7Which player would you pick as your third line right wing?
Your team's bottom six wingers generally will play between eight to 15 minutes per night, most of which might be on the penalty kill. While it's important to stress offensive skill, you want at least some of your bottom-six wingers to be capable of killing penalties.
8Which player would you pick as your fourth line right wing?
The penalty-killing aspect especially applies to your fourth-line wingers. You're not going to have superstars on all four lines, so rounding out your team with speedy and tenacious penalty killers on the fourth line can be incredibly beneficial. Hopefully you know your fourth-liners.
9Which player would you pick as your first line left wing?
Who is best going to complement the other two first-line players you selected? Do you want a first line with three skilled players who might not be all that adept at defending in their own zone, or do you want a hard-working grinder on the line to protect against scoring chances?
10Which player would you pick as your second line left wing?
Depth wins championships and if you can have your second-line left winger chipping in with 20-plus goals and providing valuable defensive play then you just might be well on your way to winning a Stanley Cup. Who's the definitive best option out of these four players?
11Which player would you pick as your third line left wing?
Like with the other two third-line positions, you're going to want a stable player who isn't a liability in his own zone, but can also produce offense. Depth is crucial and injuries happen in the playoffs, so chances are your third-line players will play at least a handful of games in second-line roles.
12Which player would you pick as your fourth line left wing?
Again, think about depth when making this choice. While a fourth-line winger isn't as important as a first-line center, he will still play some part in leading your team to a Stanley Cup. He's going to be on the ice for roughly eight minutes per game and you want someone you can trust during that amount of time.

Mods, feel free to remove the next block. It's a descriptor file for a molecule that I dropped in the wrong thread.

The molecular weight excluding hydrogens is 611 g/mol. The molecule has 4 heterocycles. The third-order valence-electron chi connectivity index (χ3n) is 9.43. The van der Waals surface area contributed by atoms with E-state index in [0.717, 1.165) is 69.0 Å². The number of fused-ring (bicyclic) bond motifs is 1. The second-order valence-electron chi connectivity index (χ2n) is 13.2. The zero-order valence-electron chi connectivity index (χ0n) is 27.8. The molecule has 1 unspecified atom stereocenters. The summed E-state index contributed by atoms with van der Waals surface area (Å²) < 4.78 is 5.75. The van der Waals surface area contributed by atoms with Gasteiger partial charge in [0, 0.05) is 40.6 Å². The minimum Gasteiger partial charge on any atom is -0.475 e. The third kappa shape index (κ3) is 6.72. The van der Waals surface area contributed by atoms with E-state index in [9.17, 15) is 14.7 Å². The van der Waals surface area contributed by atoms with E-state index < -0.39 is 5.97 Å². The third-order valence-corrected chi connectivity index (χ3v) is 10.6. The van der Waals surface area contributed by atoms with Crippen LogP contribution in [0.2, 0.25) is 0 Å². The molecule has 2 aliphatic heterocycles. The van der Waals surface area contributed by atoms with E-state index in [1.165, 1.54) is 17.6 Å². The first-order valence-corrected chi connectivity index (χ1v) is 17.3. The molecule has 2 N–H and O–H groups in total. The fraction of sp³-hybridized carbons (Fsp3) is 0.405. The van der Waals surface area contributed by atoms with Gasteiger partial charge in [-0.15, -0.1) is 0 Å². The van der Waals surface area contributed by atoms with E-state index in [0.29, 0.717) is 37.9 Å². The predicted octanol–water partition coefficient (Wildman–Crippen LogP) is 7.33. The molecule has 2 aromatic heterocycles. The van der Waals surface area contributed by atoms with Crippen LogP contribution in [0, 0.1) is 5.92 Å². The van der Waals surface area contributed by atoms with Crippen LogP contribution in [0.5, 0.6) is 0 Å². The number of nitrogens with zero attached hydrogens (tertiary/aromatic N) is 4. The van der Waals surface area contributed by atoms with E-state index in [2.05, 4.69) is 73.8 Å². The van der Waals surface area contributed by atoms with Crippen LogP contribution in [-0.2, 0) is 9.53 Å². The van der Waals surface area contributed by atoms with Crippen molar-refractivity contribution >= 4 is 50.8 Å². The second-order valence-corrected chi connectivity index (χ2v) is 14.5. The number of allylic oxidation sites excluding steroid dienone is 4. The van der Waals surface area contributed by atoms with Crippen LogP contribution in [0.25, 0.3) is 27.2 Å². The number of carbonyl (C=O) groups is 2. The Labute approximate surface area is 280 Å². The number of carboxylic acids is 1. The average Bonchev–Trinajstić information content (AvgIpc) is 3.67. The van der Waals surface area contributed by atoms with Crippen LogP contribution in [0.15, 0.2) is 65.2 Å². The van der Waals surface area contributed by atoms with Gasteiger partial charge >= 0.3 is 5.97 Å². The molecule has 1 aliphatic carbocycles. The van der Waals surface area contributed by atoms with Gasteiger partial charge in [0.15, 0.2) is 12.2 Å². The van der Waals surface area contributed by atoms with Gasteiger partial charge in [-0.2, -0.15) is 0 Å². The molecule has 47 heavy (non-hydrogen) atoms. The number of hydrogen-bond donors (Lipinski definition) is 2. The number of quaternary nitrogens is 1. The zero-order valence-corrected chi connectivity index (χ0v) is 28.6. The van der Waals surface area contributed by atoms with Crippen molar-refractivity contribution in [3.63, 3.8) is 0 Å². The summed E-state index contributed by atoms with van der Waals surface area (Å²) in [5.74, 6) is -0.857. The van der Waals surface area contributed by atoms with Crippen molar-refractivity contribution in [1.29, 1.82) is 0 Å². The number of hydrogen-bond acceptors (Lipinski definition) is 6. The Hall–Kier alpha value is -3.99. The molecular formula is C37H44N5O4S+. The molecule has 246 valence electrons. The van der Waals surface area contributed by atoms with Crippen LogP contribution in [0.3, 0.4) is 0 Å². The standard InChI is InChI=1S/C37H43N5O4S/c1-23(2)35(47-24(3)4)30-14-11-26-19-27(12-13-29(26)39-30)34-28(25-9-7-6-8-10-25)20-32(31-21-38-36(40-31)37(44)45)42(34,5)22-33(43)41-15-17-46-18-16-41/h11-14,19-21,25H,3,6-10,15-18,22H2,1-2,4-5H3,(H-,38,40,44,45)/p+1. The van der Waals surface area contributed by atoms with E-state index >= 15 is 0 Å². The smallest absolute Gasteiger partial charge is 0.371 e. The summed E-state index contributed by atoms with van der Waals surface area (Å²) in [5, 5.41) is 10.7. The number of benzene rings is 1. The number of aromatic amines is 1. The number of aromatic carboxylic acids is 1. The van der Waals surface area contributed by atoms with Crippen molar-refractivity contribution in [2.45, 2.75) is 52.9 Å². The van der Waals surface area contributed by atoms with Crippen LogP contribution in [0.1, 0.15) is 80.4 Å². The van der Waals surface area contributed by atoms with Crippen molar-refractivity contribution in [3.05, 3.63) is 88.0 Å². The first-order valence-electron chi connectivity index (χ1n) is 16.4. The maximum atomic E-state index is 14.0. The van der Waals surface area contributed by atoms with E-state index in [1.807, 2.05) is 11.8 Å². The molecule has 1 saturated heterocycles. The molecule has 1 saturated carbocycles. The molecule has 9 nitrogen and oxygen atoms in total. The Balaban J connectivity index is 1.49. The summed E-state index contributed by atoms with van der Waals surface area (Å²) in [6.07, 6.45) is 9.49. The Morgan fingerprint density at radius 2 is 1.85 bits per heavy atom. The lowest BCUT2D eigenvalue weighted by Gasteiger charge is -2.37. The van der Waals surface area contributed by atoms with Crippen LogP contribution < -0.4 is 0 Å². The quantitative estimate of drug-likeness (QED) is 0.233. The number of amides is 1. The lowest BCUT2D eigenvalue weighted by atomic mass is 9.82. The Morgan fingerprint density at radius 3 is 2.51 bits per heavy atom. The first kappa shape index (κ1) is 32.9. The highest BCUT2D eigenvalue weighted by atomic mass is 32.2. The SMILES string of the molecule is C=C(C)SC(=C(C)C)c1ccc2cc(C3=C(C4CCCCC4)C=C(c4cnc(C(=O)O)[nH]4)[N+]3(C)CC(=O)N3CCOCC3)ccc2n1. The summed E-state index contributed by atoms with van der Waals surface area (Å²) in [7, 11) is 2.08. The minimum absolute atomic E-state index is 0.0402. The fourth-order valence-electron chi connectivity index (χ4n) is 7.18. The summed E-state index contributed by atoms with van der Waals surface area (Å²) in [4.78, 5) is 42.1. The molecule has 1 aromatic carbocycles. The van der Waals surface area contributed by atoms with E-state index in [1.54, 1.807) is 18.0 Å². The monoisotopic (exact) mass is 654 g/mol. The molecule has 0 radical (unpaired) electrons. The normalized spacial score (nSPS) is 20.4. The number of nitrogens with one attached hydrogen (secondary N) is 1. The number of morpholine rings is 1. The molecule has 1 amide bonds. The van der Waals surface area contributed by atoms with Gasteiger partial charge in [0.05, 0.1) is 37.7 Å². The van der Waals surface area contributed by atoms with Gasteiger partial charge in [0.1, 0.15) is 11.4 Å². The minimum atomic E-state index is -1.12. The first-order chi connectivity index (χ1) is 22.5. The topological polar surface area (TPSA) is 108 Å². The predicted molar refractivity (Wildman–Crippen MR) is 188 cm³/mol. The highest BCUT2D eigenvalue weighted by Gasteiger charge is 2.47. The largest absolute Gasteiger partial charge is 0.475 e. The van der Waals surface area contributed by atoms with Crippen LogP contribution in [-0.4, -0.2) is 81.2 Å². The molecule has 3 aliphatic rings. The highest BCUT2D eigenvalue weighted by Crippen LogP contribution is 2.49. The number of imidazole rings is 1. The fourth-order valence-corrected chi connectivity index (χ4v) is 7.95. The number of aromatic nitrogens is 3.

13Which forward would you acquire at the trade deadline?
You have your team in place that you would begin the season with, but that isn't always the team you bring to the playoffs. There's pressure on general managers to load up for a playoff run and in doing so you might need to add another forward or two for depth purposes. Who would you target in this group?
14Which forward would you acquire at the trade deadline?
Teams often go after more than one forward at the deadline. Look at the Boston Bruins; the team acquired veteran winger Rick Nash a few days prior to this year's trade deadline and subsequently added Tommy Wingels from the Blackhawks and also signed free agent Brian Gionta.
15You need help on defense and trade your second-best forward for which package?
As good as your forward group has been, you realize you need help on defense. However, the market isn't quite in your favor so you have to part ways with your second-best forward to land a defenseman. Which of the following package of players and draft picks would you take with the goal of winning a Stanley Cup?
16Which goaltender would you pick to start?